As much as I sympathize with her point about ‘humiliation’ (it’s certainly the shameful end result here), I also wonder if it’s a bit of a stretch. Perhaps women have different reasons for ‘reveling’, but speaking as a man, the ‘nude’ is what drives the clicks, not the ‘stolen’. Meaning, the issue isn’t so much schadenfreude or disrespect of female celebrities or women in general as an extremely fervent desire to see them without their clothes on, which overrides any/all other considerations. Their fame, whether we like it or not, is not un-related to their sexual allure, after all. Which isn’t an excuse–far from it!–it’s simply a way of saying that sex tends to trump ideology, as The Panopticon so memorably reminds us. Maybe in a society that no longer views lust as a moral category (at least ‘the twitter moral majority’ doesn’t, to borrow Bill Simmons’ phrase), we have to find another one to explain our outrage.

3. On a more encouraging note re: the human race, this article about volunteer pallbearers in Cleveland is powerful, ht SC.

4. God Help The Girl hits theaters today! And the initial reviews are positive. Given the limited release, it’ll probably be a few weeks until we’re able to offer a full review, but the close to The AV Club’s review (they also have an interview with director/writer/Belle and Sebastian head honcho Stuart Murdoch) only increased anticipation:

Nonetheless, despite—or, perhaps, because of—its flaws, God Help The Girl manages to channel the freeform filmmaking of an era when young, adventurous movies were still commonplace. Its mixed tones—jokey cutesiness, Old Testament-free Christianity, depressed realism—suggest a filmmaker trying to fit as much experience as possible into a movie, all the while trying to have fun with the medium.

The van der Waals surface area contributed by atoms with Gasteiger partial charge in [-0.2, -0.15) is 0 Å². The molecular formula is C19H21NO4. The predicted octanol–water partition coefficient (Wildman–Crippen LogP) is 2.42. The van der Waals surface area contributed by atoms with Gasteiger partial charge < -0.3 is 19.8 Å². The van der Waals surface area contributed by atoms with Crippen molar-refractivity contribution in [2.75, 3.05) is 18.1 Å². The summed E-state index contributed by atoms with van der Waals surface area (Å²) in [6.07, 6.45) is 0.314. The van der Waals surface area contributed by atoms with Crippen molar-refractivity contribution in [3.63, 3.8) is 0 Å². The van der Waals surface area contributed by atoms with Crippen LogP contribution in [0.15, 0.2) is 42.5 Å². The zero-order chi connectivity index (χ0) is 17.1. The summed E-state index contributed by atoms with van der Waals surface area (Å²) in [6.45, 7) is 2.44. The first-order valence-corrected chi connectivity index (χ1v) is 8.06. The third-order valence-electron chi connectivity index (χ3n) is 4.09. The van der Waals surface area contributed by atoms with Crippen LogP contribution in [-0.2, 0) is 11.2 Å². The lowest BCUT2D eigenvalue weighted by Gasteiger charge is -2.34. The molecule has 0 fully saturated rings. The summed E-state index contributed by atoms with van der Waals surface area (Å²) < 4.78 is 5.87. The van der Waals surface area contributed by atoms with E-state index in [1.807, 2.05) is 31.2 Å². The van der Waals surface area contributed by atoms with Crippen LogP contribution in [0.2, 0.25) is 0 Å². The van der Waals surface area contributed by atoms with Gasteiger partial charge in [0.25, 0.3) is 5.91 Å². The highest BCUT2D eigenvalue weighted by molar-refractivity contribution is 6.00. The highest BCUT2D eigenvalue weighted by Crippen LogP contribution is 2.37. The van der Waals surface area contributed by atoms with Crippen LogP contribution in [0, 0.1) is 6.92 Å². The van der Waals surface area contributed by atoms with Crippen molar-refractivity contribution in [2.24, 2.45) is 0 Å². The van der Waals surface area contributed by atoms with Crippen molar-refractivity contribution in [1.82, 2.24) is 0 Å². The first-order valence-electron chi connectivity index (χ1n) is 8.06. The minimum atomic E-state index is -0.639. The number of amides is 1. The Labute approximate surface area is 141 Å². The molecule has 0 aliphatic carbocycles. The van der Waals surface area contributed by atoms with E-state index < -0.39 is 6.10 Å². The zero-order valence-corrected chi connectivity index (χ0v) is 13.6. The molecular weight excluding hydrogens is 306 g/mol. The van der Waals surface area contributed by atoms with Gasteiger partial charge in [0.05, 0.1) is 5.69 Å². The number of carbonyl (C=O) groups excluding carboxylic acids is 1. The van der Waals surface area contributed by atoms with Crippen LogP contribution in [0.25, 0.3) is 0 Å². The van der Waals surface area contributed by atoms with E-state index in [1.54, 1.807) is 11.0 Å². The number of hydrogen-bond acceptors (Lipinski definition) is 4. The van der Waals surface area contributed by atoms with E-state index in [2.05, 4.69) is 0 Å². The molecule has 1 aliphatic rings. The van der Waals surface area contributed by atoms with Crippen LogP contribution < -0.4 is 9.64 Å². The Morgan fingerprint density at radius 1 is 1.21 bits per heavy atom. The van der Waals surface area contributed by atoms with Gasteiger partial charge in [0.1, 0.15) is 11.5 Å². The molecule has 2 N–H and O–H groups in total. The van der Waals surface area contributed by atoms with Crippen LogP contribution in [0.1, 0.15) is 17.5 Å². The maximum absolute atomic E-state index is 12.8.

5. Also in music, Dangerous Minds uncovered a recording of a nine-year-old Sly Stone singing gospel with his family, and it’s awesome (below). Elsewhere, our friend Ellis Brazeal offered a powerful reflection on the death and resurrection of Slim Shady. Finally, Bowie fans may be overwhelmed by the untold treasures of the Pushing Ahead of the Dame website, which thoughtfully chronicles his output, song by song. I certainly have been.

6. Relevant Magazine collected “Five Times The Onion Was Right about Christian Culture” and the examples they cite are predictably hilarious. Certainly this one from last week should be added to the tally. Also in the humor department (sort of), the Reddit thread on “What is the most George Costanza-esque reason you’ve broken up with someone?” may make you laugh and cry simultaneously. My favorite would have to be this one, ht BJ:

This was many, many years ago (probably ’92 or so). I was out shopping with a girl and we stopped in at the Gap. She picked out a skirt or some pants or whatever, and when she went up to pay for them, the woman at the register asked her if she needed a pair of matching socks. My girlfriend happily said “Yes”, and I thought that totally unacceptable, that she could be so quickly and easily swayed to make yet another purchase. It was SHOCKING to me. We broke up two days later.

7. In TV, Deadline reports that Showtime is in talks to develop Mary Karr’s wonderful memoirs into a series! The bad news? Mary-Louise Parker is rumored to be attached as the star. I’m not sure I could handle it if Liars Club got Weeds-ified…, ht JZ.


– A Mormon missionary reflects on being a failure at his job, ht BJ..
– For those who are caught up in the US Open (go, Federer, go!), USA Today ran a compassion-inducing article on American tennis player Mardy Fish and his struggle with incapacitating anxiety, ht CW.
– In light of the death of James Foley, David Brooks muses on The Body and The Spirit.
– Our friend Dusty Brown’s short film The Nobodies (starring Mbird faves, Tony Hale, Jim Gaffigan and Ellie Kemper, among others) hit the web recently, and I’m sure you’ll agree it’s something we need to get behind, pronto: